We're supposed to be celebrating here at Point Reyes, a foggy enclave along the Northern California coast about an hour's drive and a world away from San Francisco.
Fifty years ago, President Kennedy signed the Point Reyes National Seashore into existence. For years, a national seashore had been little more than a pipe dream until Marin County supervisors agreed to turn the pristine dunes and beaches of this foggy peninsula into subdivisions and resorts. Locals saw what was coming - a four-lane freeway along the bucolic coast - and appealed to a higher power: Congress.
Thousands of grassroots activists and the nation's leading environmental organizations took up the cause, eventually persuading a skeptical Congress to buy out the developers and ranching families at Point Reyes to create a new brand of national park - one within reach of millions of urban Americans.
At the time, spending taxpayer dollars to buy private land for a national park was unheard of. Traditionally, national parks had been carved out of far-off public lands. But at Point Reyes, the government paid local ranchers and speculators millions for their land. As part of the deal, longtime dairy and cattle operations were grandfathered into the park and have thrived.
With the Point Reyes National Seashore secured, advocates turned to protecting the park's ecologically important areas under the newly adopted 1964 Wilderness Act. In 1976, Congress agreed that some 33,000 roadless and still-wild acres be added to the federal wilderness system. Drakes Estero, considered the ecological heart of the park, would become the jewel of the crown - the only marine wilderness on the West Coast.
Drakes Estero is home to one of the largest breeding colonies of harbor seals on the California coast. A dozen species of marine mammals live or migrate through the area. Endangered coho salmon and steelhead congregate in the Estero's waters before running its tributaries to spawn. Birders have tallied more than 400 avian species here. Such remarkable diversity and abundance inspired the United Nations to name Drakes Estero part of the Golden Gate Biosphere Reserve.
The only thing standing in the way of full wilderness protection for Drakes Estero was Johnson's Oyster Farm. The National Park Service had bought the ramshackle operation with plans to demolish it when a 40-year operating permit - granted to the Johnsons when the park was established- expired. That would happen on Nov. 30.
There were seven years left on the Johnson's permit when the Drakes Bay Oyster Company took over the operation from the family in 2005. Since then, the company has been cultivating not only shellfish, but also powerful friends. California Democratic Sen. Dianne Feinstein took up their cause.
In 2009, California's senior senator attached a rider to an appropriations bill to extend the oyster company's lease. As a result, it is now up to Interior Secretary Ken Salazar to decide whether to uphold the 1976 wilderness legislation or renew the oyster company's permit. That decision is imminent. Many legal experts believe it could lead to a precedent affecting not only wilderness at Point Reyes but also the law on National Wilderness Preservation.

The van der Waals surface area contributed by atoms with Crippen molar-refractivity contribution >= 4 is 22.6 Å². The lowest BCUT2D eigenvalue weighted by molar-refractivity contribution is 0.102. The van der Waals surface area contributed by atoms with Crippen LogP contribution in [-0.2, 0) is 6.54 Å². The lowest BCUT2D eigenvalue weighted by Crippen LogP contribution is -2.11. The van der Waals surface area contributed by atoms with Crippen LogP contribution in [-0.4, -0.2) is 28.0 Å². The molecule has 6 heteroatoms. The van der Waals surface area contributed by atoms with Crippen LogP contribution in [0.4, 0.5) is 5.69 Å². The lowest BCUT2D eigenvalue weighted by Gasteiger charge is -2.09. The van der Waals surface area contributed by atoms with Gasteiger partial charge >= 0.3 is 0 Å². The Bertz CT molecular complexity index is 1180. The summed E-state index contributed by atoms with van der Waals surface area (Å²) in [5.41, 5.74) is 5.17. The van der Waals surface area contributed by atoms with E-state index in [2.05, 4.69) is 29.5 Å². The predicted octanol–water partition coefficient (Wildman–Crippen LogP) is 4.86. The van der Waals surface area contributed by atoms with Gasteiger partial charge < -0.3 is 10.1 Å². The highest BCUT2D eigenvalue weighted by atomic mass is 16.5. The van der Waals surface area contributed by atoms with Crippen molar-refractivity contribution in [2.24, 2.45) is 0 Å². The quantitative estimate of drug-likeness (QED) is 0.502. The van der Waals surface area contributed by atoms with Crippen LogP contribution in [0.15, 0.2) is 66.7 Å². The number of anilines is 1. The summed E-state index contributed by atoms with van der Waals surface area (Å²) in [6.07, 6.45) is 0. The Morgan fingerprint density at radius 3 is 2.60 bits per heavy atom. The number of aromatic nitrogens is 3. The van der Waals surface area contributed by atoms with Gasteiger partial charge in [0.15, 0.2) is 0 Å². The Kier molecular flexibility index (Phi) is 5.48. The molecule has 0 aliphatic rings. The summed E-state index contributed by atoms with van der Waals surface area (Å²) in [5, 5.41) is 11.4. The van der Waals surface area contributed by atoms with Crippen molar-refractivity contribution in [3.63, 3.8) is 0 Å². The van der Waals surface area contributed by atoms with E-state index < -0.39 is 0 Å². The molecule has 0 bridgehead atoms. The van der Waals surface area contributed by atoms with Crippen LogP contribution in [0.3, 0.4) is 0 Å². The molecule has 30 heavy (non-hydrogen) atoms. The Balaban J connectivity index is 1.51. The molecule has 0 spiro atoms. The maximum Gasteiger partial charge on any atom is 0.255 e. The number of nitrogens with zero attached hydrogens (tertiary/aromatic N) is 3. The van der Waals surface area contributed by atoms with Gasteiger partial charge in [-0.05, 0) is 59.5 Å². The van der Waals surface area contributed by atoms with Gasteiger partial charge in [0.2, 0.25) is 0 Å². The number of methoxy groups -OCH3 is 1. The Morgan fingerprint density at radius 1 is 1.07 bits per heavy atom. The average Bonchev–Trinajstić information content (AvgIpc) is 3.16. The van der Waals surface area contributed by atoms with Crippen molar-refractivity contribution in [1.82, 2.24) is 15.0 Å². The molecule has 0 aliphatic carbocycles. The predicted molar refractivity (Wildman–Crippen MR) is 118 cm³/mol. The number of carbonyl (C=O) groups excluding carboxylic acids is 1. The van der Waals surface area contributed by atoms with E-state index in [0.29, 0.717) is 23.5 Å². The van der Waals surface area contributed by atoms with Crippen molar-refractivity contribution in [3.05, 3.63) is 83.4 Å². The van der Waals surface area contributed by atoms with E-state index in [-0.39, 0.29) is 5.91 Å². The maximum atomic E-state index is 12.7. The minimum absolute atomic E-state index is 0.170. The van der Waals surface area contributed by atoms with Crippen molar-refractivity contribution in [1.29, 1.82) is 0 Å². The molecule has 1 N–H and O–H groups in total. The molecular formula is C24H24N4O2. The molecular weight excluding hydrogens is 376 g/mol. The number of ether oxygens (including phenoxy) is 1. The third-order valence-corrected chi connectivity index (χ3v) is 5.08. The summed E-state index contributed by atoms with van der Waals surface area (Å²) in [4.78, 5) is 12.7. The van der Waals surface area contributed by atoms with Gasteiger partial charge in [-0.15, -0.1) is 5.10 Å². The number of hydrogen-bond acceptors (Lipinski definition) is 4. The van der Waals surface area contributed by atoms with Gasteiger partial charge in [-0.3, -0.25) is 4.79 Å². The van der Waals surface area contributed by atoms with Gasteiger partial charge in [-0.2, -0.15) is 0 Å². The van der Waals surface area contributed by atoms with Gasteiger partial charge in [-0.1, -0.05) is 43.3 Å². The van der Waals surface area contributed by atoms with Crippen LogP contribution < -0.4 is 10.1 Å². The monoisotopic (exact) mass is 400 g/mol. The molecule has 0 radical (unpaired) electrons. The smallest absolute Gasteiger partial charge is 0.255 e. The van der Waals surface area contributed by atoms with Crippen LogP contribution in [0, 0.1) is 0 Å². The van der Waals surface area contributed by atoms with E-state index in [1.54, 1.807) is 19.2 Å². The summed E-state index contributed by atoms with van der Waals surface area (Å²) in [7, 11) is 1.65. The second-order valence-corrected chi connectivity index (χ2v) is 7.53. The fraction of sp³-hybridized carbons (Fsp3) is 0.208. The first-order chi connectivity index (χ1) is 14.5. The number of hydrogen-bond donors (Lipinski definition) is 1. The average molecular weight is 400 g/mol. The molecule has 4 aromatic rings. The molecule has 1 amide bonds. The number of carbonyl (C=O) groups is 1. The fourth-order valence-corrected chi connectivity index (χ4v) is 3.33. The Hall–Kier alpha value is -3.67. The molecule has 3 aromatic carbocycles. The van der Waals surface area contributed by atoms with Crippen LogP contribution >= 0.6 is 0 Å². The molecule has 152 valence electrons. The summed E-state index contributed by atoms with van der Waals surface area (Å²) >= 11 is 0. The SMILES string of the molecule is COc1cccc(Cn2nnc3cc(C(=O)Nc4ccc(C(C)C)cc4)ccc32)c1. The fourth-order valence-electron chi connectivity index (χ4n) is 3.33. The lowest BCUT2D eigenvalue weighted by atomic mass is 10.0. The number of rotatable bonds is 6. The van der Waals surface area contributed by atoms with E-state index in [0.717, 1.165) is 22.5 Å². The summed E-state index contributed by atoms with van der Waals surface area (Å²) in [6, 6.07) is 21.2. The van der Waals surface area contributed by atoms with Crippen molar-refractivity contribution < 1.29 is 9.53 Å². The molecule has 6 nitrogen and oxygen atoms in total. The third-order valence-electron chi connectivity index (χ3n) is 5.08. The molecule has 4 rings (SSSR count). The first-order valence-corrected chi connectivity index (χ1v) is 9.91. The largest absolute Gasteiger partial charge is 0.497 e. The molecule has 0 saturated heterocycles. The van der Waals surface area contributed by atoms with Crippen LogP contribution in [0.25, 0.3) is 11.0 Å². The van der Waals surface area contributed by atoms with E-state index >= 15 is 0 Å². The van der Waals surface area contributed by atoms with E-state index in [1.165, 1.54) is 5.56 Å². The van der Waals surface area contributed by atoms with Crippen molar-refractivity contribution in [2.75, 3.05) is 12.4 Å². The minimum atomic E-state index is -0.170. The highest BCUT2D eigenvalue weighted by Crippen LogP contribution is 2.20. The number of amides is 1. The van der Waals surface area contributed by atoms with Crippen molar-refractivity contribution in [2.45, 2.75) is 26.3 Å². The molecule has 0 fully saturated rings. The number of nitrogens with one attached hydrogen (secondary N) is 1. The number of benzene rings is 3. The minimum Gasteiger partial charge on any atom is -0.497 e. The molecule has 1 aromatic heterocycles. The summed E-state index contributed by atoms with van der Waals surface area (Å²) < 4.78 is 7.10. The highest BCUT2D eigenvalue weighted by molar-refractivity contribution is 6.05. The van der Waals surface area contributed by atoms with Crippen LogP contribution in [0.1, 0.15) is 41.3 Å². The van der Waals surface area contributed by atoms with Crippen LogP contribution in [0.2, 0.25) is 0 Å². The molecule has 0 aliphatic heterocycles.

In the few years since the Drakes Bay Oyster Company has come to Drakes Estero, federal and state agencies have cited the company for dozens of violations ranging from illegally operating in areas of Estero reserved for wildlife; to polluting the beaches with thousands of plastic tubes it uses to grow its nonnative clams and oysters; to expanding without permits. The company has accrued more than $60,000 in fines. Just last month, on Oct. 24, the California Coastal Commission began enforcement proceedings.
Over decades, park supporters on both sides of the aisle have worked together when Point Reyes was threatened, turning back plans for freeways, marinas and urban sprawl. Support for the park remains strong. When the Park Service issued its Draft Environmental Impact Statement on the oyster operation in Drakes Estero, it received over 52,000 public comments, and 92 percent of thosecomments favored wilderness over oyster production. Conservation and wildlife organizations have formed a national coalition to uphold the wilderness legislation.
Stewart Udall, the Interior secretary who did all he could to secure the support of President Kennedy and Congress for a Point Reyes National Seashore 50 years ago, said, "Over the long haul of life on this planet it is the ecologists and not the bookkeepers of business that are the ultimate accountants." We'll soon know if Secretary Salazar agrees. That will be something to celebrate.
Susan Ives is a contributor to Writers on the Range, a service of High Country News (hcn.org). She served as vice president for the Trust for Public Land for 10 years and lives a short drive away from Point Reyes.